TRAISTER: Right. And I also want to point something out about what is actually at stake, like every day. One of my first reactions two nights ago when this news broke, and I was -- I was actually watching your show as it was happening. And I was confused, right? Is this real? What is this leak? I don`t know. Does this mean this is going to be the decision? I was very confused.

And what I needed, what my concern was, oh, my gosh, this country is full of patients who have appointments for tomorrow and Friday and next week. And if I`m confused about what this means, there needs to be a message sent to those patients who need care. And care is still legal because the one thing I didn`t know was this was not an official decision.

So, where was leadership? What needs to happen from Democrats who are the stewards of these rights, right, is in this moment, there needs to be a focusing and centering on the millions of people who need care, who are about to face criminalization, being cut off from access. There needs to be direct messaging to them about the fact that they can still go to keep those appointments in coming weeks, that this is not official.

There needs to be -- this is not about political brinksmanship right now, which is -- which I think was what so much of the media and coverage and even some of the Democratic talking points have been about. There`s actually -- one of the things that has to happen is we have to center the people who are at stake and whose lives are going to be profoundly affected by this.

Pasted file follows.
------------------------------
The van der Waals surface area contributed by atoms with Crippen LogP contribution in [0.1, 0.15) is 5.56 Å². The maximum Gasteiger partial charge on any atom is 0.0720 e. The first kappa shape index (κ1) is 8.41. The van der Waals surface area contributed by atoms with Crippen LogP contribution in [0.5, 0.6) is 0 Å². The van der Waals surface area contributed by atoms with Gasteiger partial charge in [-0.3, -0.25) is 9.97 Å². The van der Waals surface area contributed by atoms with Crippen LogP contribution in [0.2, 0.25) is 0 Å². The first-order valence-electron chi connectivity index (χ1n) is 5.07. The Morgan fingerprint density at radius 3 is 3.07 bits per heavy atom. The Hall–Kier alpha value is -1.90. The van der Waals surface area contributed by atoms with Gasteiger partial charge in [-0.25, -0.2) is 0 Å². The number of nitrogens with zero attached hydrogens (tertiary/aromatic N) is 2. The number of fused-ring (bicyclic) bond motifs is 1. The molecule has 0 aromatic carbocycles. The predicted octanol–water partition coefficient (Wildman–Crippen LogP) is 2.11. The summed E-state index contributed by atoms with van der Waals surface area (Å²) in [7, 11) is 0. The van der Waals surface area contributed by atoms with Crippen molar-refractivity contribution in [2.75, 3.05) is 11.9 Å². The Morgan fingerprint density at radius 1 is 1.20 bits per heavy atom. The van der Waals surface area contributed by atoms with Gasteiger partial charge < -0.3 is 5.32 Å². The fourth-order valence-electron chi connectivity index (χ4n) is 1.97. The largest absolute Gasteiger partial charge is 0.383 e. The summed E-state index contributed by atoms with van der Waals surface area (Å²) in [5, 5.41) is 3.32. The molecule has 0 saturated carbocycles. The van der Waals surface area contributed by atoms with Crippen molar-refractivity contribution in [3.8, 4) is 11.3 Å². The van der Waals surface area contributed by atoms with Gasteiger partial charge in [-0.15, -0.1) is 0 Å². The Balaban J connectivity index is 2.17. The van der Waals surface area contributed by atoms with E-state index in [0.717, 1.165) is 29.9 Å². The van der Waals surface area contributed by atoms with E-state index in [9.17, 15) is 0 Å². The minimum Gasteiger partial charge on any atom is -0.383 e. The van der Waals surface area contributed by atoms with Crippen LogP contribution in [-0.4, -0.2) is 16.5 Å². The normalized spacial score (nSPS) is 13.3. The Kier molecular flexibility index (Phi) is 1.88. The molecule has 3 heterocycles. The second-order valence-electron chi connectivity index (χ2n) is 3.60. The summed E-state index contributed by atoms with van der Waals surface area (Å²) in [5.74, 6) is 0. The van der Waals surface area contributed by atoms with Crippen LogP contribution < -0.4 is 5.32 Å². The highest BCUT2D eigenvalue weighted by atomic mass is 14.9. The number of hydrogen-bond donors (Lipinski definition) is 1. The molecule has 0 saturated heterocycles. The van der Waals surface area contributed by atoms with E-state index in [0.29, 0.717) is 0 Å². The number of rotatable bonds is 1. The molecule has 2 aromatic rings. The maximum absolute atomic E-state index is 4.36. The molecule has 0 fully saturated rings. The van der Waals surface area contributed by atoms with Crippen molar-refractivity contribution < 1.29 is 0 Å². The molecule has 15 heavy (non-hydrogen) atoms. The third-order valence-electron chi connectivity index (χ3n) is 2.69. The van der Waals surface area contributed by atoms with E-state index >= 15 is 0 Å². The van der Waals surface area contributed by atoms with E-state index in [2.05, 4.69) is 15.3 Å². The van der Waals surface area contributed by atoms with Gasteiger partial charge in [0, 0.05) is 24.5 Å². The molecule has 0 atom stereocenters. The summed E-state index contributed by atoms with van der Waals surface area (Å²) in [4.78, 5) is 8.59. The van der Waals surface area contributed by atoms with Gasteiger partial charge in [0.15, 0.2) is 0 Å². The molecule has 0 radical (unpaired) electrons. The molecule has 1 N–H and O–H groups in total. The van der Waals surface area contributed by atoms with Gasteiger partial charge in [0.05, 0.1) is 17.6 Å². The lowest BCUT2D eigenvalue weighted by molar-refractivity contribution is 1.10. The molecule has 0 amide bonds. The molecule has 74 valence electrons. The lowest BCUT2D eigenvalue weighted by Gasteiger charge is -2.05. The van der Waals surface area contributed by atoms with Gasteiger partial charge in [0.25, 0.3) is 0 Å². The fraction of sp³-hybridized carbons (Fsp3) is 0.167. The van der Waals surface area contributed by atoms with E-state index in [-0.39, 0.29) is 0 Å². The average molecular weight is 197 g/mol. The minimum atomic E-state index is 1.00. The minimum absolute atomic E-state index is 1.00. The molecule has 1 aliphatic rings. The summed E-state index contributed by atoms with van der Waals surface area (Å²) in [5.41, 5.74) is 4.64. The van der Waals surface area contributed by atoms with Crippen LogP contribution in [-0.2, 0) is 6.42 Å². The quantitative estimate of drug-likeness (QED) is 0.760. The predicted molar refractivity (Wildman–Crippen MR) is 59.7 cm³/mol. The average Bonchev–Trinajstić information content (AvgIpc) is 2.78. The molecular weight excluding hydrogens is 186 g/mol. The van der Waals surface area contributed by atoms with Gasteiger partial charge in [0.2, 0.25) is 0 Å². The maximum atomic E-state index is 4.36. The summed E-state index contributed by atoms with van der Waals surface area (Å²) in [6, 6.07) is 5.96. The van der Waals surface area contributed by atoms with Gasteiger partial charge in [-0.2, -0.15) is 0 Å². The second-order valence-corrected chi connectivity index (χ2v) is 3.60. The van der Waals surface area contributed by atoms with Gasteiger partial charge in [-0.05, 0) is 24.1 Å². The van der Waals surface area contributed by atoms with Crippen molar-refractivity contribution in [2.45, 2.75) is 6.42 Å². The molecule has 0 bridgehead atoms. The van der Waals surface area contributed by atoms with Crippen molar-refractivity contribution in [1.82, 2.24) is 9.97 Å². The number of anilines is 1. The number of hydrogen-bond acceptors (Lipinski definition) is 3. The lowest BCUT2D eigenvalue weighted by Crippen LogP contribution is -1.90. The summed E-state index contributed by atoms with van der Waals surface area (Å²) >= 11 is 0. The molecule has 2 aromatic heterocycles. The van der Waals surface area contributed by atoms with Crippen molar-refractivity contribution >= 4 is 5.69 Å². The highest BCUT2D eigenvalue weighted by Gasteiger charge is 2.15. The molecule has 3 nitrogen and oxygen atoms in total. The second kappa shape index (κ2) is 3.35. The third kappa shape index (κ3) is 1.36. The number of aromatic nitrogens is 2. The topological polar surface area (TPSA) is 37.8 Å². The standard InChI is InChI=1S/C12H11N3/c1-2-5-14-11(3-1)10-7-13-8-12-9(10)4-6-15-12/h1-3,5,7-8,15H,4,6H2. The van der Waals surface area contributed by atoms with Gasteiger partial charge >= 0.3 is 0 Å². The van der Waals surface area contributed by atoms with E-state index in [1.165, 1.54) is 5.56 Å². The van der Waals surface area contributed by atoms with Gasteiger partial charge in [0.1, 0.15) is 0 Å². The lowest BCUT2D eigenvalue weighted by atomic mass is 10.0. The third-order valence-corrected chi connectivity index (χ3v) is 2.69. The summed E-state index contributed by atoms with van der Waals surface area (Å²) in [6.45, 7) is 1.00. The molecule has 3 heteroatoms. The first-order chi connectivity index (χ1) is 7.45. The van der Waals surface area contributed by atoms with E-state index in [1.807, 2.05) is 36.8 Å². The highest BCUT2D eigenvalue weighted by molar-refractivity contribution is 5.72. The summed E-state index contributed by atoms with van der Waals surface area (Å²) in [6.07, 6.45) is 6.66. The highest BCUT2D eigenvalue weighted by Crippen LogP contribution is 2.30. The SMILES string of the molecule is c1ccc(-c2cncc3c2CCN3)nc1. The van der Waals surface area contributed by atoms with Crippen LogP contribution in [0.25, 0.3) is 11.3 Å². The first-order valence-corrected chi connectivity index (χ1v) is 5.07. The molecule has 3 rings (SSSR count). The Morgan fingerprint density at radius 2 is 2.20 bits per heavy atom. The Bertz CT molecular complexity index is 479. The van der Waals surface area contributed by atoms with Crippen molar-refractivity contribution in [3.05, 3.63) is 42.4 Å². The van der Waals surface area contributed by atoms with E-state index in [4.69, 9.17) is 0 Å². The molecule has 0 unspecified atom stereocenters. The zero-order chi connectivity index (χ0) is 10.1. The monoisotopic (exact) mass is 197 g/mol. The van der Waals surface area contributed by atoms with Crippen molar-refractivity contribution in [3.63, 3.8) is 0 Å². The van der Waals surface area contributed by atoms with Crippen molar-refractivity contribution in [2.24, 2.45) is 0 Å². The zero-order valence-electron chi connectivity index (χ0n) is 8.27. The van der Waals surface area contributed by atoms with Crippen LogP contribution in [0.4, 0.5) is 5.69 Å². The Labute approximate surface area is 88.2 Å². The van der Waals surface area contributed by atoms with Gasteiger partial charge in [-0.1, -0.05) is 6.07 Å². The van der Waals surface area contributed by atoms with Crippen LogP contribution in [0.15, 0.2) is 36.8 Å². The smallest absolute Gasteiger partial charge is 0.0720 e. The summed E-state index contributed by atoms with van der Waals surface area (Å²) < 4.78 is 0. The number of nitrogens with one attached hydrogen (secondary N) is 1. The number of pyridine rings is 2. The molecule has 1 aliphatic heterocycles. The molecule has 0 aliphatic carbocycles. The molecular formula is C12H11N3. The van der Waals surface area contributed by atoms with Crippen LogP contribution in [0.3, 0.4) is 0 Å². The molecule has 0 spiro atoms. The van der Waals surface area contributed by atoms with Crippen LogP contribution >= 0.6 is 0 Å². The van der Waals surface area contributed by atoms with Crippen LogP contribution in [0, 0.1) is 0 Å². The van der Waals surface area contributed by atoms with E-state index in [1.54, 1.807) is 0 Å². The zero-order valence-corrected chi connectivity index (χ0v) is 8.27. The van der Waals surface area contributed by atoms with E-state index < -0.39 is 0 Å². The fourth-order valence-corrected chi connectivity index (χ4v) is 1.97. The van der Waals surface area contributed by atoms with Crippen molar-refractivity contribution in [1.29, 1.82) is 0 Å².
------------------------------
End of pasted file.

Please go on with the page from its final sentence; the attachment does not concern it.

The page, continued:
HAYES: Yes. And to that point, it`s hard to do that if you won`t to say the word abortion, for instance, right? So, if you want to say like, we want to make sure that women that need abortions, that`s the word, if they need abortions, can access abortions, because abortions are legal and you`re right to obtain. And we want to make sure that that you know, if you have - - like, again, even just saying the word a bunch, like they don`t want to do that, and so then you end up in this situation.

TRAISTER: And it`s been 50 years. And when -- and when Chuck Schumer and Nancy Pelosi, the night this draft leaked put out their message, their statement, it did not include the word abortion. They couldn`t say it. It`s something that activists had been after Joe Biden about. He didn`t even use the word abortion in his State of the Union Address. You know, he did -- he has used it in the past couple of days sort of unwillingly.

But again, they`re not treating this as a moral and actual medical emergency for millions of people and their families.

HAYES: Rebecca Traister, great to have you on. Thank you very much.

TRAISTER: Thanks for having me.

HAYES: All right. We`ve got much more to come tonight, including the news that Don Jr. just testified in front of the January 6 Committee. Plus, the brand new McCarthy tapes. What Trump`s top House Republican was saying behind closed doors in the days after the insurrection. And later, my interview with Stacey Abrams who`s bid for governor -- Georgia Governor is one of the most closely watched races of the Midterms. Stick around. You don`t want to miss it.




DONALD TRUMP JR., SON OF FORMER PRESIDENT TRUMP: Well, guys, you saw the leak from the Supreme Court, an unprecedented thing. This kind of stuff doesn`t happen. I don`t know that I`m ever aware of a leak. This is about like Congress where everything leaks. And trust me, I`ve done enough testimony. Things are leaking during closed-door hearings. I get it.